As rain turned into drizzle and mist, the FM 853 low water crossing of the Big Rocky Creek was closed to traffic due to heavy runoff. At the low water crossing of the Middle Concho on the same road just a short distance away, vehicles could brave the consistent stream running water. The Middle Concho USGS reporting station near Tankersley, downstream from confluence of the Big Rocky Creek and Middle Concho river peaked at 10.53′ a little after 6:00 p.m. last night with 857 cubic feet per second (384,648 gallons per minute) flowing past on its way to Twin Buttes.
As of 7:00 this morning, Twin Buttes was showing some steady gains from the last round of rain. Equalization of the reservoir, where the south and north pools are considered a single body of water, happens at the elevation of 1926.5′ — the current reading is 1925.88′.
It will take 2,680 more acre-feet (873.2 million gallons) more water in the north pool to realize equalization. The recent runoffs from the Middle Concho, Spring Creek and Dove Creek will come extremely close to this mark. The next day or so will tell if the goal can be met.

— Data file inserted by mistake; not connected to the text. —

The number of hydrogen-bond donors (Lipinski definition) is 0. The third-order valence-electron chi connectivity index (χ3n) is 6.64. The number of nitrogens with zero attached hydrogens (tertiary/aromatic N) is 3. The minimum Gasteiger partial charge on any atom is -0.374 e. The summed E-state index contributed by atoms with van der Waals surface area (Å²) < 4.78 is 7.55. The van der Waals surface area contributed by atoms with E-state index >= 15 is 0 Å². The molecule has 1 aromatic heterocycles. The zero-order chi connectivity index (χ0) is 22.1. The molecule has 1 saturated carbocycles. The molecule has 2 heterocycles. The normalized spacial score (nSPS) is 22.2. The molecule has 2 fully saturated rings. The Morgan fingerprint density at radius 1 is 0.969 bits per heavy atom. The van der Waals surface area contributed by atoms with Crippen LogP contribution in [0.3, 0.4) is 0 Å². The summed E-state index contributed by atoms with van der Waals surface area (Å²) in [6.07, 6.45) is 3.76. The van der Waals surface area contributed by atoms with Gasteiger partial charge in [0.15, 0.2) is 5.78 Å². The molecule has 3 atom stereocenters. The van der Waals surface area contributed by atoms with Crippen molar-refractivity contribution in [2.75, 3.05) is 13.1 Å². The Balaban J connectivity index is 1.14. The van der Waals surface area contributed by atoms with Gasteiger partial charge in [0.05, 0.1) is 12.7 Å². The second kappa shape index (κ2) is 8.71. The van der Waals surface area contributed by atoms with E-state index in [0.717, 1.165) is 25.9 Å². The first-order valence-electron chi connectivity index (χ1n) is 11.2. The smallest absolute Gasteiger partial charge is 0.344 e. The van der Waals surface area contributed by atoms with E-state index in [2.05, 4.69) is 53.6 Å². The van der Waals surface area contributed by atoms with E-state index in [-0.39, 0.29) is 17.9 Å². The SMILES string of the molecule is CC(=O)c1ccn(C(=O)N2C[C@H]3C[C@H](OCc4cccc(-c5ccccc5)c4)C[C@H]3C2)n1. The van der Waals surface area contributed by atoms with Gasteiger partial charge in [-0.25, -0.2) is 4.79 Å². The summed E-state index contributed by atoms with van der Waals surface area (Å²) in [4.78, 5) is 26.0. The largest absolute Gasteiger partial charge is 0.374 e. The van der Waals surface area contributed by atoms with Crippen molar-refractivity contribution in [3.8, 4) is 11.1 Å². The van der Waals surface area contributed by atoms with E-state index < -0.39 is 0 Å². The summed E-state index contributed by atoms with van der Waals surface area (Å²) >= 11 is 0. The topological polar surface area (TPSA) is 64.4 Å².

October’s place in history
With the latest round of rains, October 2018’s total rainfall clocks in at 10.68 inches, earning the title “wettest October ever.” It also places it as the 4th wettest month in San Angelo’s history. The National Weather Service lists the following wettest months on record in San Angelo:
#1 September, 1936 with 27.65 inches
#2 May, 1987 with 11.24 inches
#3 September, 1980 with 11.00 inches
The forecast is for a sunny and non-rainy weekend. Reservoir inflows should be tapering off, allowing for a more complete picture of the results of the last several weeks of wet. The Oak Creek Reservoir near Blackwell is still running over its spillway, and the Brady Lake reservoir is 112% full.
For the latest statistics on the six Concho Valley reservoirs, please click below: